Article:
Case IH

Case  IH Maxxum

For 2017, Case IH celebrates a milestone: 175 years in the agriculture business. And as might be expected, on display was a large representation of product, including a 2000 series Early Riser Planter, info booth on AFS AccuTurn (handsfree headland turns) and AFS UAV (DroneDeploy collaboration), and an Axial-Flow Combine. When it came to tractors, the new generation Maxxum machines stood out. With five models ranging from 116 to 145 engine/95 to 125 PTO horsepower, there are now three transmission configurations available: ActiveDrive 4 semi-powershift, ActiveDrive 8 dual-clutch, and CVXDrive constant velocity transmission (CVT). With eight powershift speeds in three electrically shifted ranges built around those all-important field working speeds of 2.4 to 10.7 mph without torque interruption, the ActiveDrive 8 might just prove to be the most commonly ordered configuration. Oil change intervals are now to 600 hours.

Case IH Steiger CVXDrive

Also big news is the Steiger articulated tractors, now available in horsepower to 540 (605 max) and CVXDrive, which is a first transmission offering for high-horsepower a 4WD articulated tractor. These tractors excel at sileage packing, with reverse speeds as fast as forward travel. And with the CVT flexibility, field speeds can precisely be dialed in as slow as 3’ per minute all-the-way to 25 mph.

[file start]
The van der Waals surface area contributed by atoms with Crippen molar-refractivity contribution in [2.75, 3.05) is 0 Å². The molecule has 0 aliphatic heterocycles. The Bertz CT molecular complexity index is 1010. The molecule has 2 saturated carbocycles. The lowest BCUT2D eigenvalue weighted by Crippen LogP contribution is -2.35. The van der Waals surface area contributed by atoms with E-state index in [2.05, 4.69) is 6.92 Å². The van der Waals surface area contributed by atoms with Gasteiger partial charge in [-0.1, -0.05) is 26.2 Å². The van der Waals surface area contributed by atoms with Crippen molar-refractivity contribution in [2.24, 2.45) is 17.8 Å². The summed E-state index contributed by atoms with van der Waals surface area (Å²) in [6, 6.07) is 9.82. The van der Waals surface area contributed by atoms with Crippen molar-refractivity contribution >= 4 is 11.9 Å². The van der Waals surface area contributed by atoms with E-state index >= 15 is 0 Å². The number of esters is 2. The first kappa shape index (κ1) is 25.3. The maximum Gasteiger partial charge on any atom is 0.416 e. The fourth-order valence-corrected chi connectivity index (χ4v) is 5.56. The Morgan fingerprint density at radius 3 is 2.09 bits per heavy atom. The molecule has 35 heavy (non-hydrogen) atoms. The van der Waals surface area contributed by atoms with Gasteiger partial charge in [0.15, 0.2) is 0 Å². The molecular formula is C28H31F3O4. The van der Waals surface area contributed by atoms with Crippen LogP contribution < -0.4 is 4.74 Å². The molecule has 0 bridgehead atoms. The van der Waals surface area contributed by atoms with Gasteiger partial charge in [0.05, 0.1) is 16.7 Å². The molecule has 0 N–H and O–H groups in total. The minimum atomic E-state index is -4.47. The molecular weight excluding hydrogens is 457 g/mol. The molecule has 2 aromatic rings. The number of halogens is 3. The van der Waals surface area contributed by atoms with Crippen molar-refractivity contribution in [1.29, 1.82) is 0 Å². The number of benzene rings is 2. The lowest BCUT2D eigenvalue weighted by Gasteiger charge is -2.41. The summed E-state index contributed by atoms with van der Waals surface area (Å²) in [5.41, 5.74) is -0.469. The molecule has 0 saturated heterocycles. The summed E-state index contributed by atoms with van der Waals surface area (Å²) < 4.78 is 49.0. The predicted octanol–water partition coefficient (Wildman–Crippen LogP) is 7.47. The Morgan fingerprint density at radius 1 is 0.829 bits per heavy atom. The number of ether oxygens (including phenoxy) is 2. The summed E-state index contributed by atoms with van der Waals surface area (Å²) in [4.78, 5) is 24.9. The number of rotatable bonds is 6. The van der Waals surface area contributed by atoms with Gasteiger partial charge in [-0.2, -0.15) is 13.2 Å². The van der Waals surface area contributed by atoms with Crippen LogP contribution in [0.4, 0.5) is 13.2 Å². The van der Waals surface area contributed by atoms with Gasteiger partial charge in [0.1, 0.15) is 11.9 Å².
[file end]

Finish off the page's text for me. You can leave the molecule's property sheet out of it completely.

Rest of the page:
Kubota M7-171

Kubota had a wide range of product on display, including its high-horsepower M7-171, with one ready to process hay with their BV4580 baler. Fresh off the news to contribute $1M to Hurricane Harvey relief efforts, and partnership with the Farmer Veteran Coalition where U.S. military veterans pursuing a future in farming receive financial support and donated Kubota equipment, the Osaka, Japan-based manufacturer continues to support a number of worthy world causes. Along with the forage into high-horsepower tractors, Kubota has entered an alliance with Smart Path Systems for precision guidance technology. This technology will initially be available at select dealers for M, L, B series tractors, F series mowers, and Kubota utility vehicles.


Woods BW15.50